The Eocene-Oligocene Transition (EOT) at ∼34 Ma marked a climatic shift from greenhouse to icehouse conditions, toward long-lasting lower global temperatures and a continental ice sheet in the Antarctic. We report on sedimentological and inorganic geochemical results across the EOT at Ocean Drilling Program (ODP) Site 696 in the Weddell Sea, within the Antarctic limb of the Atlantic circulation. The geochemical composition of detrital, authigenic and biogenic marine sediment components, and sortable silt proxies demonstrate the impact of ice growth on high latitude water masses. Sortable silt grain size and Zr/Rb ratios attest to a period of vigorous circulation at ∼36.2–35.8 Ma, coincident with a known warm interval in the Southern Ocean. Across the EOT, detrital provenance suggests that regional ice growth in the western Weddell Sea was stepwise, first expanding in the Antarctic Peninsula, followed by parts of West Antarctica. In conjunction with regional ice growth, high uranium enrichment factors (U EF) in sediments spanning the EOT interval indicate anoxic conditions in the sediment with evidence of carbonate dissolution. Following glacial expansion and sea-ice formation at ∼33.6 Ma, a return to oxic conditions and carbonate preservation is observed with excess barium and phosphorous indicative of an increase in productivity, and potentially carbon export. Our results highlight the important connections between ice growth and the changing properties of high-latitude water masses at the EOT with impacts on the global ocean circulation.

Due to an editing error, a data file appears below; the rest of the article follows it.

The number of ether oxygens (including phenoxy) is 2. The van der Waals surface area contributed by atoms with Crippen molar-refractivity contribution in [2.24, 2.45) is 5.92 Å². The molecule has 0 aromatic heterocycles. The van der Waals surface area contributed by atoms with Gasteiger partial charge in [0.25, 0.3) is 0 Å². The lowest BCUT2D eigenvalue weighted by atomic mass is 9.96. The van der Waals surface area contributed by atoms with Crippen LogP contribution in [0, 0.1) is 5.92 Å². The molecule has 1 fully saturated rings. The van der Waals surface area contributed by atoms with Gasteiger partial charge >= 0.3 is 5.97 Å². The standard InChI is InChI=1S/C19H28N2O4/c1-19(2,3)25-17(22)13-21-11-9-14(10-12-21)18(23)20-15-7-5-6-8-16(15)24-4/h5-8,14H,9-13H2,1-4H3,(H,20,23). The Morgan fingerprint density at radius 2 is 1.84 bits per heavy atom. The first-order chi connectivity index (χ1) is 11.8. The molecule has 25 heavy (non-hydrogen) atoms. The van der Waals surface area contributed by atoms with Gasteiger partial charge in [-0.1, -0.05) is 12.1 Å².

- sortable silt
- trace element